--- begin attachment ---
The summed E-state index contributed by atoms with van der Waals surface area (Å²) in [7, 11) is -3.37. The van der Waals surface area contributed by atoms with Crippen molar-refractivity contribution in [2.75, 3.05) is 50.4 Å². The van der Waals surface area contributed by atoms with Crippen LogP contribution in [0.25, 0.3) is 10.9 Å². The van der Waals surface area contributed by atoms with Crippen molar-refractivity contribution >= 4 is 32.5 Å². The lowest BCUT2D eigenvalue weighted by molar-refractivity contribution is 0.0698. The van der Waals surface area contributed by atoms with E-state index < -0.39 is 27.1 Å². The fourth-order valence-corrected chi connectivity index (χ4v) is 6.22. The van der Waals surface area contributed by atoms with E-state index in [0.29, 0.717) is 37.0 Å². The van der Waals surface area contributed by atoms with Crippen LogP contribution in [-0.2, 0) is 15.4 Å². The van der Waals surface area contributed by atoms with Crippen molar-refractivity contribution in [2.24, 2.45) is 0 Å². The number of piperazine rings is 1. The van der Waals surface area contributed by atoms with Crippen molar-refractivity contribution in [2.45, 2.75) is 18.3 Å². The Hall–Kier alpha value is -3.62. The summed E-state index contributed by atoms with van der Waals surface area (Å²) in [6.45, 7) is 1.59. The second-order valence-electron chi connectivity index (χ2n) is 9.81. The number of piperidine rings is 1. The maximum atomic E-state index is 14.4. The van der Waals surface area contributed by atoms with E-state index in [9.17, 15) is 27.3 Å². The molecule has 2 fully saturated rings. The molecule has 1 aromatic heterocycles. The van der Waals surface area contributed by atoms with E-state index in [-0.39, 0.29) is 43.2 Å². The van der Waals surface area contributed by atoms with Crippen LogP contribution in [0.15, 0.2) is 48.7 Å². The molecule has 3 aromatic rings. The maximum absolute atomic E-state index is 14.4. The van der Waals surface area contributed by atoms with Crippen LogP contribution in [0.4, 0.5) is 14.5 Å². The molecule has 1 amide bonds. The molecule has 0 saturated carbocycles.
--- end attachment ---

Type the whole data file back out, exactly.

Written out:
The summed E-state index contributed by atoms with van der Waals surface area (Å²) in [7, 11) is -3.37. The van der Waals surface area contributed by atoms with Crippen molar-refractivity contribution in [2.75, 3.05) is 50.4 Å². The van der Waals surface area contributed by atoms with Crippen LogP contribution in [0.25, 0.3) is 10.9 Å². The van der Waals surface area contributed by atoms with Crippen molar-refractivity contribution >= 4 is 32.5 Å². The lowest BCUT2D eigenvalue weighted by molar-refractivity contribution is 0.0698. The van der Waals surface area contributed by atoms with E-state index < -0.39 is 27.1 Å². The fourth-order valence-corrected chi connectivity index (χ4v) is 6.22. The van der Waals surface area contributed by atoms with E-state index in [0.29, 0.717) is 37.0 Å². The van der Waals surface area contributed by atoms with Crippen LogP contribution in [-0.2, 0) is 15.4 Å². The van der Waals surface area contributed by atoms with Crippen molar-refractivity contribution in [2.24, 2.45) is 0 Å². The number of piperazine rings is 1. The van der Waals surface area contributed by atoms with Crippen molar-refractivity contribution in [2.45, 2.75) is 18.3 Å². The Hall–Kier alpha value is -3.62. The summed E-state index contributed by atoms with van der Waals surface area (Å²) in [6.45, 7) is 1.59. The second-order valence-electron chi connectivity index (χ2n) is 9.81. The number of piperidine rings is 1. The maximum atomic E-state index is 14.4. The van der Waals surface area contributed by atoms with E-state index in [9.17, 15) is 27.3 Å². The molecule has 2 fully saturated rings. The molecule has 1 aromatic heterocycles. The van der Waals surface area contributed by atoms with E-state index in [-0.39, 0.29) is 43.2 Å². The van der Waals surface area contributed by atoms with Crippen LogP contribution in [0.15, 0.2) is 48.7 Å². The molecule has 3 aromatic rings. The maximum absolute atomic E-state index is 14.4. The van der Waals surface area contributed by atoms with Crippen LogP contribution in [0.4, 0.5) is 14.5 Å². The molecule has 1 amide bonds. The molecule has 0 saturated carbocycles.